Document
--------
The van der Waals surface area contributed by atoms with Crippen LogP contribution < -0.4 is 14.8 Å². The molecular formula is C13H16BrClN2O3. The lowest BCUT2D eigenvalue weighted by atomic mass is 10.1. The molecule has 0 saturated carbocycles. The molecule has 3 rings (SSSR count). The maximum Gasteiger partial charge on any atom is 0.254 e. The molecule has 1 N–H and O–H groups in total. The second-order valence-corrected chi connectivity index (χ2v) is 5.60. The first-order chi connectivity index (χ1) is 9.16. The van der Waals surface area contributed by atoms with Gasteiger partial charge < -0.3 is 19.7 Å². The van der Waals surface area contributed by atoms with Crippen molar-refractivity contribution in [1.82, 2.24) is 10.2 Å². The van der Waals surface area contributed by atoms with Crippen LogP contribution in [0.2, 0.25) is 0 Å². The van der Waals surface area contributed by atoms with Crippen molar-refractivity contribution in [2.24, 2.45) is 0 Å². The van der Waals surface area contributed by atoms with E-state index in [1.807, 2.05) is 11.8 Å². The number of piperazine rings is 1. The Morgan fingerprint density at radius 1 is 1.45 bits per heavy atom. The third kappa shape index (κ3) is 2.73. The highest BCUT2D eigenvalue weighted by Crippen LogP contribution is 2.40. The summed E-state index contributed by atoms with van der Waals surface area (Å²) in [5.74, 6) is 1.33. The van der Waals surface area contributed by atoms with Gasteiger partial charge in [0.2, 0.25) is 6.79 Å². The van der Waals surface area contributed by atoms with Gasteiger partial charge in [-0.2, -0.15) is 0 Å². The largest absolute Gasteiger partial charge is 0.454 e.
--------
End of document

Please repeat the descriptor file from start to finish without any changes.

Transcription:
The van der Waals surface area contributed by atoms with Crippen LogP contribution < -0.4 is 14.8 Å². The molecular formula is C13H16BrClN2O3. The lowest BCUT2D eigenvalue weighted by atomic mass is 10.1. The molecule has 0 saturated carbocycles. The molecule has 3 rings (SSSR count). The maximum Gasteiger partial charge on any atom is 0.254 e. The molecule has 1 N–H and O–H groups in total. The second-order valence-corrected chi connectivity index (χ2v) is 5.60. The first-order chi connectivity index (χ1) is 9.16. The van der Waals surface area contributed by atoms with Gasteiger partial charge < -0.3 is 19.7 Å². The van der Waals surface area contributed by atoms with Crippen molar-refractivity contribution in [1.82, 2.24) is 10.2 Å². The van der Waals surface area contributed by atoms with Crippen LogP contribution in [0.2, 0.25) is 0 Å². The van der Waals surface area contributed by atoms with Crippen molar-refractivity contribution in [2.24, 2.45) is 0 Å². The van der Waals surface area contributed by atoms with E-state index in [1.807, 2.05) is 11.8 Å². The number of piperazine rings is 1. The Morgan fingerprint density at radius 1 is 1.45 bits per heavy atom. The third kappa shape index (κ3) is 2.73. The highest BCUT2D eigenvalue weighted by Crippen LogP contribution is 2.40. The summed E-state index contributed by atoms with van der Waals surface area (Å²) in [5.74, 6) is 1.33. The van der Waals surface area contributed by atoms with Gasteiger partial charge in [0.2, 0.25) is 6.79 Å². The van der Waals surface area contributed by atoms with Gasteiger partial charge in [-0.2, -0.15) is 0 Å². The largest absolute Gasteiger partial charge is 0.454 e.